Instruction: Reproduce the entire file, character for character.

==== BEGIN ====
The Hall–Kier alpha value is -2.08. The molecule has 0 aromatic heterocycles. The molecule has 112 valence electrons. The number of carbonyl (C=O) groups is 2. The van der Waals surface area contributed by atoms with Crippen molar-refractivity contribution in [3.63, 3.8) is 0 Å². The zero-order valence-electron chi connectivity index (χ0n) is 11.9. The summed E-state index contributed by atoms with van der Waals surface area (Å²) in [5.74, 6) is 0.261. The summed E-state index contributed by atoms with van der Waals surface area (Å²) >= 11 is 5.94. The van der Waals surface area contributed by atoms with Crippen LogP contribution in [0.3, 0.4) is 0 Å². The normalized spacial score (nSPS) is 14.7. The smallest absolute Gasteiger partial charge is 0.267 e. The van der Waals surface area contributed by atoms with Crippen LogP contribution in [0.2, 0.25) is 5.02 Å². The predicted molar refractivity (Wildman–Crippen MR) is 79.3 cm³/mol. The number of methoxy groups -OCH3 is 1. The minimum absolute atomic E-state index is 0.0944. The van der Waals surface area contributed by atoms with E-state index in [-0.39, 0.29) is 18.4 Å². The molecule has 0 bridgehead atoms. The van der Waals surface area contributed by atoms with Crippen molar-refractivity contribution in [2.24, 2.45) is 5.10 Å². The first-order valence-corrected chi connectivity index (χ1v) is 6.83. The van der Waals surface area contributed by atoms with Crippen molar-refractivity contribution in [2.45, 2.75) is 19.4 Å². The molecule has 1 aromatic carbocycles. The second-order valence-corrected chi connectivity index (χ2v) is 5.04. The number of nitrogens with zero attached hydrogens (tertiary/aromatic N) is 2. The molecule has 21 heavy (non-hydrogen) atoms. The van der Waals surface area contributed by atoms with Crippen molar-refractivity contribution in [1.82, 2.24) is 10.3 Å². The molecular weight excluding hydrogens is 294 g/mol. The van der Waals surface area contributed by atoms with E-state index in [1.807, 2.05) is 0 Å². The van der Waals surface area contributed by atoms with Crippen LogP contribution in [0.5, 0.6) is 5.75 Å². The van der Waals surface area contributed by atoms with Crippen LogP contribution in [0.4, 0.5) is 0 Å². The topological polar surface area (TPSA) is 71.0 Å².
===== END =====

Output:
The Hall–Kier alpha value is -2.08. The molecule has 0 aromatic heterocycles. The molecule has 112 valence electrons. The number of carbonyl (C=O) groups is 2. The van der Waals surface area contributed by atoms with Crippen molar-refractivity contribution in [3.63, 3.8) is 0 Å². The zero-order valence-electron chi connectivity index (χ0n) is 11.9. The summed E-state index contributed by atoms with van der Waals surface area (Å²) in [5.74, 6) is 0.261. The summed E-state index contributed by atoms with van der Waals surface area (Å²) >= 11 is 5.94. The van der Waals surface area contributed by atoms with Crippen LogP contribution in [0.3, 0.4) is 0 Å². The normalized spacial score (nSPS) is 14.7. The smallest absolute Gasteiger partial charge is 0.267 e. The van der Waals surface area contributed by atoms with Crippen LogP contribution in [0.2, 0.25) is 5.02 Å². The predicted molar refractivity (Wildman–Crippen MR) is 79.3 cm³/mol. The number of methoxy groups -OCH3 is 1. The minimum absolute atomic E-state index is 0.0944. The van der Waals surface area contributed by atoms with E-state index in [-0.39, 0.29) is 18.4 Å². The molecule has 0 bridgehead atoms. The van der Waals surface area contributed by atoms with Crippen molar-refractivity contribution in [2.24, 2.45) is 5.10 Å². The first-order valence-corrected chi connectivity index (χ1v) is 6.83. The van der Waals surface area contributed by atoms with Crippen molar-refractivity contribution in [2.45, 2.75) is 19.4 Å². The molecule has 1 aromatic carbocycles. The second-order valence-corrected chi connectivity index (χ2v) is 5.04. The number of nitrogens with zero attached hydrogens (tertiary/aromatic N) is 2. The molecule has 21 heavy (non-hydrogen) atoms. The van der Waals surface area contributed by atoms with Crippen molar-refractivity contribution in [1.82, 2.24) is 10.3 Å². The molecular weight excluding hydrogens is 294 g/mol. The van der Waals surface area contributed by atoms with E-state index in [1.807, 2.05) is 0 Å². The van der Waals surface area contributed by atoms with Crippen LogP contribution in [0.5, 0.6) is 5.75 Å². The van der Waals surface area contributed by atoms with Crippen LogP contribution in [0.4, 0.5) is 0 Å². The topological polar surface area (TPSA) is 71.0 Å².